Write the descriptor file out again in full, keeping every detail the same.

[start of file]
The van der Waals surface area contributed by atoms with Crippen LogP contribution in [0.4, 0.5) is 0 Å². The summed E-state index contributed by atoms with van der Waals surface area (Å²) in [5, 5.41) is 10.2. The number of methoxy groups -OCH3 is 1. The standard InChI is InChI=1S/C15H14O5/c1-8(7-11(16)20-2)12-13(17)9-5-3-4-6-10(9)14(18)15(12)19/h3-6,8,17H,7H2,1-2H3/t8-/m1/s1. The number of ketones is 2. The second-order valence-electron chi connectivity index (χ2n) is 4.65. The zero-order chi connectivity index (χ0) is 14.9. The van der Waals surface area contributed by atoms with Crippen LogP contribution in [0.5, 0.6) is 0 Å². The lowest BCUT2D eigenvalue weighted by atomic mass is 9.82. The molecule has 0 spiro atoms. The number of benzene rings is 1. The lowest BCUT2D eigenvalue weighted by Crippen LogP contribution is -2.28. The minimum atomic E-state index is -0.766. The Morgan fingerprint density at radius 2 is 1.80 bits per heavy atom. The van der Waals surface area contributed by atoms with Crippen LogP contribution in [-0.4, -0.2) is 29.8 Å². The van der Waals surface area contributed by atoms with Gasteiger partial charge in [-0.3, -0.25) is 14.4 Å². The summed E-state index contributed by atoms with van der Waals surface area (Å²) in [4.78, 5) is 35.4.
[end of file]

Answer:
The van der Waals surface area contributed by atoms with Crippen LogP contribution in [0.4, 0.5) is 0 Å². The summed E-state index contributed by atoms with van der Waals surface area (Å²) in [5, 5.41) is 10.2. The number of methoxy groups -OCH3 is 1. The standard InChI is InChI=1S/C15H14O5/c1-8(7-11(16)20-2)12-13(17)9-5-3-4-6-10(9)14(18)15(12)19/h3-6,8,17H,7H2,1-2H3/t8-/m1/s1. The number of ketones is 2. The second-order valence-electron chi connectivity index (χ2n) is 4.65. The zero-order chi connectivity index (χ0) is 14.9. The van der Waals surface area contributed by atoms with Crippen LogP contribution in [0.5, 0.6) is 0 Å². The lowest BCUT2D eigenvalue weighted by atomic mass is 9.82. The molecule has 0 spiro atoms. The number of benzene rings is 1. The lowest BCUT2D eigenvalue weighted by Crippen LogP contribution is -2.28. The minimum atomic E-state index is -0.766. The Morgan fingerprint density at radius 2 is 1.80 bits per heavy atom. The van der Waals surface area contributed by atoms with Crippen LogP contribution in [-0.4, -0.2) is 29.8 Å². The van der Waals surface area contributed by atoms with Gasteiger partial charge in [-0.3, -0.25) is 14.4 Å². The summed E-state index contributed by atoms with van der Waals surface area (Å²) in [4.78, 5) is 35.4.